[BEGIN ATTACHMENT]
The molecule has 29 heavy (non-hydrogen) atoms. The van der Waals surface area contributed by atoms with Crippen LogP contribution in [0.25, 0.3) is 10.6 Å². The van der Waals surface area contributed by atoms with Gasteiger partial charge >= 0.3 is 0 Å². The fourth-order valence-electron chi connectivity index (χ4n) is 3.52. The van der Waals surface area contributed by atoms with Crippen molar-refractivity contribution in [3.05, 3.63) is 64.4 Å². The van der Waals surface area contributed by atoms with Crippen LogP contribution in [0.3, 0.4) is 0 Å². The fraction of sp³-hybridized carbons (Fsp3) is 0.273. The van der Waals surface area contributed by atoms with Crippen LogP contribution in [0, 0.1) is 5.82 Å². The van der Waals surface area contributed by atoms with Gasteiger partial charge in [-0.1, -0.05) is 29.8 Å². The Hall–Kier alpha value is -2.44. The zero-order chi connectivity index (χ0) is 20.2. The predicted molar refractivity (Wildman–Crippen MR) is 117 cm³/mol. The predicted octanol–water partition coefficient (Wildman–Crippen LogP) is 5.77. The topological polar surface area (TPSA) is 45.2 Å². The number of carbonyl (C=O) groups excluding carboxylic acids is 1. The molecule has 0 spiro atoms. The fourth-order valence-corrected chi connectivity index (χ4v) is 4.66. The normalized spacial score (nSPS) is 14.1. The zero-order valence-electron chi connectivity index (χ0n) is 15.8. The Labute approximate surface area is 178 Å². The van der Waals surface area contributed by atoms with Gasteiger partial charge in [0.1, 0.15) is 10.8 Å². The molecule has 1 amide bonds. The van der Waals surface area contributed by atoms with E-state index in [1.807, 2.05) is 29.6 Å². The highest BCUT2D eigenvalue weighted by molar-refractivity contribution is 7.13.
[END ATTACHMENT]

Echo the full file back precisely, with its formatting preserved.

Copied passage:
The molecule has 29 heavy (non-hydrogen) atoms. The van der Waals surface area contributed by atoms with Crippen LogP contribution in [0.25, 0.3) is 10.6 Å². The van der Waals surface area contributed by atoms with Gasteiger partial charge >= 0.3 is 0 Å². The fourth-order valence-electron chi connectivity index (χ4n) is 3.52. The van der Waals surface area contributed by atoms with Crippen molar-refractivity contribution in [3.05, 3.63) is 64.4 Å². The van der Waals surface area contributed by atoms with Crippen LogP contribution in [0.3, 0.4) is 0 Å². The fraction of sp³-hybridized carbons (Fsp3) is 0.273. The van der Waals surface area contributed by atoms with Crippen LogP contribution in [0, 0.1) is 5.82 Å². The van der Waals surface area contributed by atoms with Gasteiger partial charge in [-0.1, -0.05) is 29.8 Å². The Hall–Kier alpha value is -2.44. The zero-order chi connectivity index (χ0) is 20.2. The predicted molar refractivity (Wildman–Crippen MR) is 117 cm³/mol. The predicted octanol–water partition coefficient (Wildman–Crippen LogP) is 5.77. The topological polar surface area (TPSA) is 45.2 Å². The number of carbonyl (C=O) groups excluding carboxylic acids is 1. The molecule has 0 spiro atoms. The fourth-order valence-corrected chi connectivity index (χ4v) is 4.66. The normalized spacial score (nSPS) is 14.1. The zero-order valence-electron chi connectivity index (χ0n) is 15.8. The Labute approximate surface area is 178 Å². The van der Waals surface area contributed by atoms with Gasteiger partial charge in [0.1, 0.15) is 10.8 Å². The molecule has 1 amide bonds. The van der Waals surface area contributed by atoms with E-state index in [1.807, 2.05) is 29.6 Å². The highest BCUT2D eigenvalue weighted by molar-refractivity contribution is 7.13.